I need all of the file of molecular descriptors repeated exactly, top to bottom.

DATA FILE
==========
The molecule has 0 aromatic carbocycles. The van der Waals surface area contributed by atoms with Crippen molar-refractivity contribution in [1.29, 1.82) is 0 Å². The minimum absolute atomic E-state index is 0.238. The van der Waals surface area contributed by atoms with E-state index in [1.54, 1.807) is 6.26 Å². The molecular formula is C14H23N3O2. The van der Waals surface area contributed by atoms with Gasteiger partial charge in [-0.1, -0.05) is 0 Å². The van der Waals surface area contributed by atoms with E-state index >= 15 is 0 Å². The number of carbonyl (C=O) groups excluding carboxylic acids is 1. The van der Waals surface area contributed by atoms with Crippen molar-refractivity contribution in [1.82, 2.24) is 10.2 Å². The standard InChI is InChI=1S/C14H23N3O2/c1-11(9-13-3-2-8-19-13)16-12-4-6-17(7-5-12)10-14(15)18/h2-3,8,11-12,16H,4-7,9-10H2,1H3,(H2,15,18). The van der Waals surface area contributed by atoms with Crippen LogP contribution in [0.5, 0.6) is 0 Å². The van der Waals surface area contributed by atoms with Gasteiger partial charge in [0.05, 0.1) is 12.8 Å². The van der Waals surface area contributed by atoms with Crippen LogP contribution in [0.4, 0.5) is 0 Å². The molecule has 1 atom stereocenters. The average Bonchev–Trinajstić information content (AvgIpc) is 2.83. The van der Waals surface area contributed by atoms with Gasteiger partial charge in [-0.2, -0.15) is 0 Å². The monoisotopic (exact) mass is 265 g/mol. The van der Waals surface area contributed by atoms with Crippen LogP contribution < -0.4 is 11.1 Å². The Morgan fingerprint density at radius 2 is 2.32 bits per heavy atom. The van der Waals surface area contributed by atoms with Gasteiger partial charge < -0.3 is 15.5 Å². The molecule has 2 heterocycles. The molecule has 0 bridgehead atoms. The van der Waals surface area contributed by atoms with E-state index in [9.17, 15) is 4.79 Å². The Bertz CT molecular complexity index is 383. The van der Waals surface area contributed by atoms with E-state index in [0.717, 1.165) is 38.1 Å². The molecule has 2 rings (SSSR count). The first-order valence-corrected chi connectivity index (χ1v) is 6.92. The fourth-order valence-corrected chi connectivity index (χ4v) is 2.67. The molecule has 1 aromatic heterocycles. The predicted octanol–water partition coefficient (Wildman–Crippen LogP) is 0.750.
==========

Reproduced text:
The molecule has 0 aromatic carbocycles. The van der Waals surface area contributed by atoms with Crippen molar-refractivity contribution in [1.29, 1.82) is 0 Å². The minimum absolute atomic E-state index is 0.238. The van der Waals surface area contributed by atoms with E-state index in [1.54, 1.807) is 6.26 Å². The molecular formula is C14H23N3O2. The van der Waals surface area contributed by atoms with Gasteiger partial charge in [-0.1, -0.05) is 0 Å². The van der Waals surface area contributed by atoms with E-state index >= 15 is 0 Å². The number of carbonyl (C=O) groups excluding carboxylic acids is 1. The van der Waals surface area contributed by atoms with Crippen molar-refractivity contribution in [1.82, 2.24) is 10.2 Å². The standard InChI is InChI=1S/C14H23N3O2/c1-11(9-13-3-2-8-19-13)16-12-4-6-17(7-5-12)10-14(15)18/h2-3,8,11-12,16H,4-7,9-10H2,1H3,(H2,15,18). The van der Waals surface area contributed by atoms with Crippen LogP contribution in [0.5, 0.6) is 0 Å². The van der Waals surface area contributed by atoms with Gasteiger partial charge in [0.05, 0.1) is 12.8 Å². The van der Waals surface area contributed by atoms with Crippen LogP contribution in [0.4, 0.5) is 0 Å². The molecule has 1 atom stereocenters. The average Bonchev–Trinajstić information content (AvgIpc) is 2.83. The van der Waals surface area contributed by atoms with Gasteiger partial charge in [-0.2, -0.15) is 0 Å². The monoisotopic (exact) mass is 265 g/mol. The van der Waals surface area contributed by atoms with Crippen LogP contribution < -0.4 is 11.1 Å². The Morgan fingerprint density at radius 2 is 2.32 bits per heavy atom. The van der Waals surface area contributed by atoms with Gasteiger partial charge < -0.3 is 15.5 Å². The molecule has 2 heterocycles. The molecule has 0 bridgehead atoms. The van der Waals surface area contributed by atoms with E-state index in [9.17, 15) is 4.79 Å². The Bertz CT molecular complexity index is 383. The van der Waals surface area contributed by atoms with E-state index in [0.717, 1.165) is 38.1 Å². The molecule has 2 rings (SSSR count). The first-order valence-corrected chi connectivity index (χ1v) is 6.92. The fourth-order valence-corrected chi connectivity index (χ4v) is 2.67. The molecule has 1 aromatic heterocycles. The predicted octanol–water partition coefficient (Wildman–Crippen LogP) is 0.750.